Permitting hydrogen projects in a changing operating environment: storage and transport of hydrogen
Green hydrogen is planned to replace fossil fuels, particularly in industries that are difficult to electrify. In Finland, hydrogen projects of approximately EUR 13.3 billion are being planned.
The legislation in force does not comprehensibly account for the special characteristics of hydrogen projects, and new legislative initiatives or authority guidelines have not yet been issued. In this second part of our two-part blog on green hydrogen, we will take a closer look at the permitting aspects concerning hydrogen storage and transport. The first part discussed the permitting of hydrogen production plants.
The permit procedure for hydrogen transport and storage calls for diligence
If hydrogen transport pipelines and hydrogen storage installations exceed the limits laid down in the list of projects included in the Act on the Environmental Impact Assessment Procedure as Annex 1, they require an environmental impact assessment (EIA) procedure. Projects requiring an EIA procedure include, in accordance with paragraph 8 a of the list of projects, pipelines intended for the transport of chemicals or gas with a diameter of more than DN 800 millimetres and a length of more than 40 kilometres and, in accordance with paragraph 8 c, installations for storage of chemical products with a total capacity of at least 50,000 cubic metres. Other projects with impacts comparable to those of the listed projects may also require an EIA procedure.
The Environmental Protection Act does not include the construction of transport pipelines and storage installations intended for chemicals in its list of activities subject to an environmental permit, which means that hydrogen transport and storage infrastructure projects do not automatically require a permit. However, a specific project related to the transport and storage of hydrogen may need one because of its impacts. In addition, the storage and treatment of liquid hydrogen may require an environmental permit based on table 2, paragraph 5 d of the list of activities subject to a permit. The Act on Transport of Dangerous Goods, on the other hand, may be applicable to the transport of hydrogen by road or by vessel. That would mean, among other things, certain qualification requirements for the personnel participating in the transport. As for the storage of hydrogen at a production facility, it may require a permit for the large-scale industrial handling and storage of a dangerous chemical as provided by section 23 of the Chemicals Safety Act if the quantity stored exceeds a certain limit.
In accordance with section 37 of the Chemicals Safety Act, the construction of a transport pipeline for a dangerous chemical outside a production facility requires a construction permit issued by the Finnish Safety and Chemicals Agency (Tukes). According to the legislative materials of the Act, the provisions of the act would, at the time of adoption of the proposal, apply mainly to the transport of natural gas. However, the wording of section 37 refers to any dangerous chemicals, which means that the construction of a hydrogen transport pipeline also falls within its scope. According to the Tukes guide Safety requirements for chemical piping (available only in Finnish), Tukes will provide further information on the application of legislation concerning hydrogen transport pipelines.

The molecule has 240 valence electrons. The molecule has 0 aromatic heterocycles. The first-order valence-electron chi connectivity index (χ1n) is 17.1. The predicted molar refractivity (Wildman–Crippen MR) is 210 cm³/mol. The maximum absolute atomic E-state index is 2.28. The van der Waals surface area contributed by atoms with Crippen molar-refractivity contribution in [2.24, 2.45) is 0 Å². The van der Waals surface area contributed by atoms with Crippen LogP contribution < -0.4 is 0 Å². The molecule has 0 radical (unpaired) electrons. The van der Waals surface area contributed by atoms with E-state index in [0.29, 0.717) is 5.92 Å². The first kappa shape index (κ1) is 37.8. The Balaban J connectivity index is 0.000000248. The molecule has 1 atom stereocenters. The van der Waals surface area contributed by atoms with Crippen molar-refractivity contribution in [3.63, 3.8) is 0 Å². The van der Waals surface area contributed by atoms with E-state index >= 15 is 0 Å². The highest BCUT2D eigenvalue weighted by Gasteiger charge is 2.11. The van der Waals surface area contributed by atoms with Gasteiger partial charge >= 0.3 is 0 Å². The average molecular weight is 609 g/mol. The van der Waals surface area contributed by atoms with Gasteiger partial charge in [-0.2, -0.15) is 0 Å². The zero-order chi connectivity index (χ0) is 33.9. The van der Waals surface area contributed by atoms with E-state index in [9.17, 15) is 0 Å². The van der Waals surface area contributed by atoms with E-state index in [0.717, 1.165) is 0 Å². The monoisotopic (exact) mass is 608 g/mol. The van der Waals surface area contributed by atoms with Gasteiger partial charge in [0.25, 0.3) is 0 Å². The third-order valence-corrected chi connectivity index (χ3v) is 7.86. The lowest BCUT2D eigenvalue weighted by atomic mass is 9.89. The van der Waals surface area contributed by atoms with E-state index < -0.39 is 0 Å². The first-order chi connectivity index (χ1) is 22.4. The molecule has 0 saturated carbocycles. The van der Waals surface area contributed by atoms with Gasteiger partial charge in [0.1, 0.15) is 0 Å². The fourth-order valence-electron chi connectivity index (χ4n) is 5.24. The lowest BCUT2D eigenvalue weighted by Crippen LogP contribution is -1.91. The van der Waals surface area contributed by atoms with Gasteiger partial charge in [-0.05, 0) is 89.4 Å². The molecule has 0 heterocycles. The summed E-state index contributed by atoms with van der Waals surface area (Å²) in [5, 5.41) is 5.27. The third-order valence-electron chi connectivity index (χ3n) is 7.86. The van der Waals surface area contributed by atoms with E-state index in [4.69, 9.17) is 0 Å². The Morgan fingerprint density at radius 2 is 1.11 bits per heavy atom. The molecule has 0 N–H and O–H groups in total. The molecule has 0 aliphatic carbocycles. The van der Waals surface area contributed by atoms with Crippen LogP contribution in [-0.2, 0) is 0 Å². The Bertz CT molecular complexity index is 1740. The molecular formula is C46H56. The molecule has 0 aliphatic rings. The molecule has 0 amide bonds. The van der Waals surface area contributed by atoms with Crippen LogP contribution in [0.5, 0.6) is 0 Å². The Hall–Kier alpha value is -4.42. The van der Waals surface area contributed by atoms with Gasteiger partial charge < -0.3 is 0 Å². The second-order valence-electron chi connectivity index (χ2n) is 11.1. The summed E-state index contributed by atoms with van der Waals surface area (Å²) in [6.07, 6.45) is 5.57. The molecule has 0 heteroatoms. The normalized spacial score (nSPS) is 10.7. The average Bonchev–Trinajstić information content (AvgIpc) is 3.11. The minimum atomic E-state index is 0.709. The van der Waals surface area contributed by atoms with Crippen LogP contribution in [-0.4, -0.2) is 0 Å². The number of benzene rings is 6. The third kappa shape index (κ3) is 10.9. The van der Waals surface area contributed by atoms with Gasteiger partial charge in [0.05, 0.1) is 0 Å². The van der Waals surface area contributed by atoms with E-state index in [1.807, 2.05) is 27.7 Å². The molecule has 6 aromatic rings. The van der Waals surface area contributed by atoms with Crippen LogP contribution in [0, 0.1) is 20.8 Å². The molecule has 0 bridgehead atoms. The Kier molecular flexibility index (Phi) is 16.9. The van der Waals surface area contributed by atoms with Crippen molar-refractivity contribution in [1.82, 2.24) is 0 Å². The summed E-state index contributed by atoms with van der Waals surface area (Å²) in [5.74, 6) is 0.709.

If transport infrastructure related to hydrogen production is constructed at sea, the construction project is likely to require a water resources management project permit referred to in the Water Act.
Hydrogen infrastructure and the related regulation are developing rapidly
Finland does not have a hydrogen transmission network yet, but this is about to change as Gasgrid established a company, Gasgrid Vetyverkot Oy, to develop the national hydrogen infrastructure in March. The state-owned company has been mandated to ‘promote development of the national hydrogen infrastructure, international infrastructure cooperation and the hydrogen market in the Baltic Sea Region as soon as possible’. Finland’s first hydrogen transmission infrastructure demonstration project from Joutseno to Imatra has proceeded to basic design stage.
Legislation on hydrogen infrastructure is currently being prepared in the EU, too. The European Commission’s Gas Package consists of a proposal for a directive and for a regulation on the internal markets for renewable and natural gases and for hydrogen that create a framework for the development of hydrogen transmission infrastructure. The European Parliament and the Council are currently negotiating the Gas Package. The proposals aim at simplifying the entry into the energy system of renewable and low-carbon gases and at enabling the shift away from natural gas. Renewable and low-carbon gases play an important part in achieving the goal of EU’s climate neutrality by 2050.
As is the case with electricity and natural gas networks, it is likely that the broad outline of the legislation concerning hydrogen network legislation will be determined on the EU level. National legislation will likely focus on the finer details of the permit procedures related to the construction of transmission networks and the engagement in network activities. In Finland, the provisions concerning hydrogen could be issued either by adopting a separate hydrogen market act or by introducing new hydrogen-related provisions into the Natural Gas Market Act. It is to be hoped that the Government will start preparing national legislation as soon as possible after the adoption of the Gas Package.